Friday, November 15, 2013

From Freight Forwarders to Road Haulage Operators - All Warehousemen Can Fall Foul of HMRC Duty Law

Excise Sanctions Applied Unfairly Says UKWA and it Seems Customs Authorities May Agree
Shipping News Feature

UK – Subsequent to our article in May and following further representations from the United Kingdom Warehousing Association (UKWA), Her Majesty’s Revenue & Customs (HMRC) has just announced an ‘internal review’ of the way sanctions are applied within duty law to companies operating in the excise goods supply chain. UKWA has argued that logistics service businesses, including freight forwarders, road haulage operators and others acting as third party warehouse keepers, risk incurring duty assessments and huge related penalties if they make a simple procedural error relating to ‘duty-suspended’ excise goods that they may store or distribute on behalf of their clients.

Alan Powell, UKWA’s advisor on excise matters, points out in fairness to HMRC, there has been concern within sections of the Department for some time that the current sanctions may be disproportionate and have unintended consequences. Prior to the review being announced, Powell was invited by HMRC Policy Officials to discuss industry concerns and problems with the law he had identified and brought to their attention. Most of those concerns have been identified as themes within the draft terms of reference of the review as Mr Powell explains:

“We identified significant dangers in the law introduced in 2010 that can result in honest businesses being assessed for duty as a result of a genuine minor error in the duty-suspended supply chain, literally ‘ticking the wrong box'.  Such duty becomes a cost to the business in the form of double taxation or a de facto penal levy, for example when duty is assessed due to an ‘irregularity’ on exported goods that no longer subsist in the UK or EU. By ticking the ‘wrong box’ while goods are under duty suspense – whether in production, holding or movement – a company effectively creates a ‘duty point’ and if duty is not paid at that time, a liability of up to 100% will be incurred for ‘holding’ duty-unpaid goods.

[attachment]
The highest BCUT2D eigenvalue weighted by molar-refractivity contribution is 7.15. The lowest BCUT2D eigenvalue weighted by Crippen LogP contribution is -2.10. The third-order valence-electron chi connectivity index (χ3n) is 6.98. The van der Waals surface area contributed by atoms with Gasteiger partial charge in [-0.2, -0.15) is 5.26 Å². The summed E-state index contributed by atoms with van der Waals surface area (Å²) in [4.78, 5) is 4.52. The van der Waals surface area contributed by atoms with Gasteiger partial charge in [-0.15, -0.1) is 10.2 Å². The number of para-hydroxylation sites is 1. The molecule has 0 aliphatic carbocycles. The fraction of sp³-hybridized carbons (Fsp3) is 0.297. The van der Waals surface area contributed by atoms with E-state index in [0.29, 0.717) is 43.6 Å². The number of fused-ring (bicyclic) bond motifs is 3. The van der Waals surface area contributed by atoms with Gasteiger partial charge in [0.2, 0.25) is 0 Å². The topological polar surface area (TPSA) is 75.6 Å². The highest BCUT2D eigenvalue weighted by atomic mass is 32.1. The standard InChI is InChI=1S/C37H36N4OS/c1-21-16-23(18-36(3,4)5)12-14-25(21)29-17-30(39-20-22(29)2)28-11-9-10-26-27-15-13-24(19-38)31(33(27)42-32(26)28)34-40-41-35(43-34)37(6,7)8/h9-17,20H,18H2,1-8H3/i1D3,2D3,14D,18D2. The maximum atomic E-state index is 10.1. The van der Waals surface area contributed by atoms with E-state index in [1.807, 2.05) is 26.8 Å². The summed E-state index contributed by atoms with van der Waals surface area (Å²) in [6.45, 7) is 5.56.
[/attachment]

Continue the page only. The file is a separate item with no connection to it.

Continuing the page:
“As UK law currently stands, legitimate businesses are facing massive risks of ‘unfair taxation’ for each and every minor genuine error during transactions, together with associated penalties. Meanwhile, those who actively seek to cheat the revenue by ‘committing irregularities’ in the supply chain continue to flourish almost unhindered.

“What we would like to see is a formal mechanism for HMRC to be able to remit duty in cases of irregularities caused by genuine error where the relevant products have been secured in a tax warehouse or there is proof of export. Without such assurance, we believe UK law breaches the principle of proportionality and fundamental rights and, consequently, excise businesses face being taxed and penalised out of existence for genuine errors that involve no material revenue risk. Then who would legitimately collect and pay the £40 odd billion excise duties to the Exchequer per year?”

The findings of HMRC’s review are set to be published on March 31, 2014. UKWA believes it is crucial for those within the excise industry to engage with HMRC to emphatically make its concerns known and the serious consequences to business of the law remaining in its current state.